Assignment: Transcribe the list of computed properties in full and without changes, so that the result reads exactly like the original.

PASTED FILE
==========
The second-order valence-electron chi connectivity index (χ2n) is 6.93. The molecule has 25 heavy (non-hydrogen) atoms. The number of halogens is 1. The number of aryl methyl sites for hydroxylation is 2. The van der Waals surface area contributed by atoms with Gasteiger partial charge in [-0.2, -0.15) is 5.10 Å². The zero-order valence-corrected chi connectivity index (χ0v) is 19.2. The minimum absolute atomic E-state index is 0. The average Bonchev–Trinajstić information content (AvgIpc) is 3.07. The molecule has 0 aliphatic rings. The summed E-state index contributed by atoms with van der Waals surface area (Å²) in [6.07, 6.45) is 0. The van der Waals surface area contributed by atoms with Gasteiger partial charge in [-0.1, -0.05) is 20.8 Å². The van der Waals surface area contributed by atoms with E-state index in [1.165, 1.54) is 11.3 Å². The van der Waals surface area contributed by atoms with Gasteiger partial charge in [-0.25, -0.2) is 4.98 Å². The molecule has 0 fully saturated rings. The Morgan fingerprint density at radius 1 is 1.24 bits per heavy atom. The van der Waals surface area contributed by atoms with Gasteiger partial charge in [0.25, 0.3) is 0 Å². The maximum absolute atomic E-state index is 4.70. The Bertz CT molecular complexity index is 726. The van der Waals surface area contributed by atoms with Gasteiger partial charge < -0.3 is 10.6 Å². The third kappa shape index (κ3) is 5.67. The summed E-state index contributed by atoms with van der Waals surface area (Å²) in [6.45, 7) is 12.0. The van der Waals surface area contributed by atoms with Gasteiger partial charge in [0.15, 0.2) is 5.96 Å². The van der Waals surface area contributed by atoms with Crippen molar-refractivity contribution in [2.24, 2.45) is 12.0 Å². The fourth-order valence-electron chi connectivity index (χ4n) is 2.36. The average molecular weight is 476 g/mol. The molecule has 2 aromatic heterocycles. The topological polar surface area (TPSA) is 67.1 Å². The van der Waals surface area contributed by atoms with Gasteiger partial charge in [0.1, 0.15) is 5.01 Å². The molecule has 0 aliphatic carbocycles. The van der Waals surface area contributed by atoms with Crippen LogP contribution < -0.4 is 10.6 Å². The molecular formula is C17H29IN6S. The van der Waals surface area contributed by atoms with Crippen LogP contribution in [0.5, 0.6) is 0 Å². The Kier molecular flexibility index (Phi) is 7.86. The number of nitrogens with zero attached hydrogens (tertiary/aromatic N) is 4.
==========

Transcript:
The second-order valence-electron chi connectivity index (χ2n) is 6.93. The molecule has 25 heavy (non-hydrogen) atoms. The number of halogens is 1. The number of aryl methyl sites for hydroxylation is 2. The van der Waals surface area contributed by atoms with Gasteiger partial charge in [-0.2, -0.15) is 5.10 Å². The zero-order valence-corrected chi connectivity index (χ0v) is 19.2. The minimum absolute atomic E-state index is 0. The average Bonchev–Trinajstić information content (AvgIpc) is 3.07. The molecule has 0 aliphatic rings. The summed E-state index contributed by atoms with van der Waals surface area (Å²) in [6.07, 6.45) is 0. The van der Waals surface area contributed by atoms with Gasteiger partial charge in [-0.1, -0.05) is 20.8 Å². The van der Waals surface area contributed by atoms with E-state index in [1.165, 1.54) is 11.3 Å². The van der Waals surface area contributed by atoms with Gasteiger partial charge in [-0.25, -0.2) is 4.98 Å². The molecule has 0 fully saturated rings. The Morgan fingerprint density at radius 1 is 1.24 bits per heavy atom. The van der Waals surface area contributed by atoms with Gasteiger partial charge in [0.25, 0.3) is 0 Å². The maximum absolute atomic E-state index is 4.70. The Bertz CT molecular complexity index is 726. The van der Waals surface area contributed by atoms with Gasteiger partial charge < -0.3 is 10.6 Å². The third kappa shape index (κ3) is 5.67. The summed E-state index contributed by atoms with van der Waals surface area (Å²) in [6.45, 7) is 12.0. The van der Waals surface area contributed by atoms with Gasteiger partial charge in [0.15, 0.2) is 5.96 Å². The van der Waals surface area contributed by atoms with Crippen molar-refractivity contribution in [2.24, 2.45) is 12.0 Å². The fourth-order valence-electron chi connectivity index (χ4n) is 2.36. The average molecular weight is 476 g/mol. The molecule has 2 aromatic heterocycles. The topological polar surface area (TPSA) is 67.1 Å². The van der Waals surface area contributed by atoms with Gasteiger partial charge in [0.1, 0.15) is 5.01 Å². The molecule has 0 aliphatic carbocycles. The van der Waals surface area contributed by atoms with Crippen LogP contribution < -0.4 is 10.6 Å². The molecular formula is C17H29IN6S. The van der Waals surface area contributed by atoms with Crippen LogP contribution in [0.5, 0.6) is 0 Å². The Kier molecular flexibility index (Phi) is 7.86. The number of nitrogens with zero attached hydrogens (tertiary/aromatic N) is 4.